4. After you write the interface and response exception mapper, build the implementation and start it. You can build the implementation with either the RestClientBuilder API or Contexts and Dependency Injection (CDI) and MP Config.
  5. Optional: Use the RestClientBuilder API, which is more verbose but is useful in environments where CDI is not available, such as in testing.
    1. Create an instance of the RestClientBuilder API.
    2. Specify the baseURL URL of the remote endpoint, which is necessary before you build the client.
    3. Register the response exception mapper. If you need to register other provider classes, such as MessageBodyReaders, MessageBodyWriters, filters, or interceptors, register them with the register method.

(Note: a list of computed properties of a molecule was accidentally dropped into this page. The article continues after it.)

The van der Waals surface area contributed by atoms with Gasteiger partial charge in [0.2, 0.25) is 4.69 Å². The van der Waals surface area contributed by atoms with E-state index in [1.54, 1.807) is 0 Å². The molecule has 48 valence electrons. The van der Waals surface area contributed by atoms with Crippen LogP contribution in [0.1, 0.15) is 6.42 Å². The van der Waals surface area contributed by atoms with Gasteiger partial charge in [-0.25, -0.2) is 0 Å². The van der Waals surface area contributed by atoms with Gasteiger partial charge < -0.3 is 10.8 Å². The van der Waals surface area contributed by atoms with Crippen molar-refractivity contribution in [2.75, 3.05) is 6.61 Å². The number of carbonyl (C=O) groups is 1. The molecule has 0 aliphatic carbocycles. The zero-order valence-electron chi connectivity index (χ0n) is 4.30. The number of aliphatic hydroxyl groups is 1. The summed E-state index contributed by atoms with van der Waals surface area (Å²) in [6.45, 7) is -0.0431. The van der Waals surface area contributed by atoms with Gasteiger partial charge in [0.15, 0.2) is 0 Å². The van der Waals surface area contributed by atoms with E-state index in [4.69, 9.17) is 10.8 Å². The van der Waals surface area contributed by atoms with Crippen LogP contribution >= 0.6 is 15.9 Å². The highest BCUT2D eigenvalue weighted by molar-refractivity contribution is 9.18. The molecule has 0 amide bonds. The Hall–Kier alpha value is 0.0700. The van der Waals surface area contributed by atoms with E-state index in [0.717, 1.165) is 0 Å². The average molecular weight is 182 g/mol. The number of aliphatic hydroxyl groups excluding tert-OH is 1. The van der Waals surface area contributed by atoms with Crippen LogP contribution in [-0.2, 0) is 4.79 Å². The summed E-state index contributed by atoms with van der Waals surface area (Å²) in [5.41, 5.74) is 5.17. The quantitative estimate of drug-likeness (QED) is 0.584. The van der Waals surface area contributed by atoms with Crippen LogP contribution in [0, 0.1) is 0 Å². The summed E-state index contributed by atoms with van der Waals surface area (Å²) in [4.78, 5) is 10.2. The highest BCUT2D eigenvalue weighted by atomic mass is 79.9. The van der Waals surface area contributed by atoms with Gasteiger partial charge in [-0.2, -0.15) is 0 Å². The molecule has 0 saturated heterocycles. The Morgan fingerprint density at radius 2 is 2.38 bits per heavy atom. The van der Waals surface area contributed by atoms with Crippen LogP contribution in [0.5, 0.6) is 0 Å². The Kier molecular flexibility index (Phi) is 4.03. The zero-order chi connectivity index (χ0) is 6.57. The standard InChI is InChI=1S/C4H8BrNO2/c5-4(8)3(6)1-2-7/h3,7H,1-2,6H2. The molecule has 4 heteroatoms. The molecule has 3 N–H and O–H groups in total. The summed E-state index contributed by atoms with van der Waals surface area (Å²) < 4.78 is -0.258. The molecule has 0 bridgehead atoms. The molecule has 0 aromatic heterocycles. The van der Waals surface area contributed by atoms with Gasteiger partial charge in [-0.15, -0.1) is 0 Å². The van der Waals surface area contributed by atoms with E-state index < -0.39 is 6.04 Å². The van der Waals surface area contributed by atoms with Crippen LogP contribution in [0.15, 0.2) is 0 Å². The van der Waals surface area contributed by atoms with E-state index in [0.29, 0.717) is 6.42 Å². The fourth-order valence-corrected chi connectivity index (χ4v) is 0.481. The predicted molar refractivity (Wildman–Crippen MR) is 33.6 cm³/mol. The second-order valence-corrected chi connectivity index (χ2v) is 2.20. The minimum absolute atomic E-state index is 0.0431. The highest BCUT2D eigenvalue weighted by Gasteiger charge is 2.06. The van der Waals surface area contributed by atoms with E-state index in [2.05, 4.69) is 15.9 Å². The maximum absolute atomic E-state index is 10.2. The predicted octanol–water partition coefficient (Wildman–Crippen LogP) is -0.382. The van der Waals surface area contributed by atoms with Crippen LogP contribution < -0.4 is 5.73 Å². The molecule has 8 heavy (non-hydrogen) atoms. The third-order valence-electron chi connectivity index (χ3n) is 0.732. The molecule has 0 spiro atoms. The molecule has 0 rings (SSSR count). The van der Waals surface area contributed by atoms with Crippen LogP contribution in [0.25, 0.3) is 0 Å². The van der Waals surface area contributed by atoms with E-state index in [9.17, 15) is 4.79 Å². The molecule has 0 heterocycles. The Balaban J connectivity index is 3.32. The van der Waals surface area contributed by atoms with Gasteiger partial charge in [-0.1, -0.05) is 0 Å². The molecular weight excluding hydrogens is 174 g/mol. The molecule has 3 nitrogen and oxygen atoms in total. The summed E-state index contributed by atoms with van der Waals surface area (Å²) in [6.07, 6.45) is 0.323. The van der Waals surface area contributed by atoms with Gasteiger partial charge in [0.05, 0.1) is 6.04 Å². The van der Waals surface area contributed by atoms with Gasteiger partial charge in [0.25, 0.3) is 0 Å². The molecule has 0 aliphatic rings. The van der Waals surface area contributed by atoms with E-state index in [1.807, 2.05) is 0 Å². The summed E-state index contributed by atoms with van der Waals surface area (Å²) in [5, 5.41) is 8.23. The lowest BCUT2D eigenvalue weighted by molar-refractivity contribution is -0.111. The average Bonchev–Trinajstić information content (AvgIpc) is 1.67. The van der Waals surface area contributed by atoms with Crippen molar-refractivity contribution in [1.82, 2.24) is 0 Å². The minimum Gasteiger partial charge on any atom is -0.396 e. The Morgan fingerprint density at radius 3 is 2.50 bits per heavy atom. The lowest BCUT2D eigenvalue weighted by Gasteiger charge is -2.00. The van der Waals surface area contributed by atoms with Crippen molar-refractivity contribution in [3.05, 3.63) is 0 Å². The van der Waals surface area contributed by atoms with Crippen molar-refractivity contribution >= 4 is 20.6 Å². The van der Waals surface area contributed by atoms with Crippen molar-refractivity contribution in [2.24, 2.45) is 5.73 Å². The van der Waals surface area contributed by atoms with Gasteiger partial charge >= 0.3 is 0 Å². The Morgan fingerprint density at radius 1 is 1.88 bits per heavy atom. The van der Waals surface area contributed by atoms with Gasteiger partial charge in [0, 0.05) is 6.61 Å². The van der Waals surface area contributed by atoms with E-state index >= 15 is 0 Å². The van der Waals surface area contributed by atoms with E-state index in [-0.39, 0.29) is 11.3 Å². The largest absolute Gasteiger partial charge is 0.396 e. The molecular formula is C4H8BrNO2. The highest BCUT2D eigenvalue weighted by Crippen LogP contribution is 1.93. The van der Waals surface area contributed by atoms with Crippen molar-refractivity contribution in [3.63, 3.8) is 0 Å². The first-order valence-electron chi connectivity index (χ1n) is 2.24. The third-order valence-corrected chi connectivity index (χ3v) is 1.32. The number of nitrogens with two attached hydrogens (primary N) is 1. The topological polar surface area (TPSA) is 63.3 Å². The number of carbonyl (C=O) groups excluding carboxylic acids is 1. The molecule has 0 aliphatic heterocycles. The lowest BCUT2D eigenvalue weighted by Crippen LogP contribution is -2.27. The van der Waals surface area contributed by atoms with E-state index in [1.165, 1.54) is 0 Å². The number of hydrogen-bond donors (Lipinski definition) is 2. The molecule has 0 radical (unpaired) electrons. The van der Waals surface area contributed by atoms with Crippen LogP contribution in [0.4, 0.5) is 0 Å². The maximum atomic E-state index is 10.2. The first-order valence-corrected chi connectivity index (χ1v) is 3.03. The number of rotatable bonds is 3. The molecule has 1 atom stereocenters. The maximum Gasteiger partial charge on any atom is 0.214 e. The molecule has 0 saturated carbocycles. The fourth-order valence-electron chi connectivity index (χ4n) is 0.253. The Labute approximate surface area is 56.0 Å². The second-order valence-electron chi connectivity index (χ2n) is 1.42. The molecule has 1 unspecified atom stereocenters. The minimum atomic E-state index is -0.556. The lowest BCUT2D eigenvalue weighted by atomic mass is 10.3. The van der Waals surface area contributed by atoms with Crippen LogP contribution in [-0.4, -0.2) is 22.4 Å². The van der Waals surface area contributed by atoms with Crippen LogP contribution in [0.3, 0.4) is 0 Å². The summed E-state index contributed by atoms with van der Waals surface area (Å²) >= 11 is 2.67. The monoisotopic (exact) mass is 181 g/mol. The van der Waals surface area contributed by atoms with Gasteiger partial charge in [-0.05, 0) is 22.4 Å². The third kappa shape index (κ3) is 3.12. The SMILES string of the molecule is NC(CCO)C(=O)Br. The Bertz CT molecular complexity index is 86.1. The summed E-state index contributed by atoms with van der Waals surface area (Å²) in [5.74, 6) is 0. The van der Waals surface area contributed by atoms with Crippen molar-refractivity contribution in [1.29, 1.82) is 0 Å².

4. Build the client and pass in the interface class.
    5. Invoke methods on the client as you would with another Java™ object.

    The following example shows sample code that builds and invokes the implementation with the RestClientBuilder API.

    URL apiUrl = new URL("http://localhost:9080/onlineMusicService");
    MusicPlaylistService playlistSvc =
    List<String> playlistNames = playlistSvc.getPlaylistNames();
    for (String name : playlistNames) {
        List<Song> songs = playlistSvc.getPlaylist(name);
        if (hasSongBy(songs, "band name")) {
  6. Optional: Use CDI and MP Config to instantiate the client.
    1. Install the mpRestClient-1.0 or mpRestClient-1.1 feature in the Liberty server.xml file.
    2. Add either the cdi-1.2 or cdi-2.0 feature.
    3. Add the mpConfig-1.1, mpConfig-1.2, or mpConfig-1.3 feature.
    4. Update the MusicPlaylistService interface with the following annotations:
      public interface MusicPlaylistService {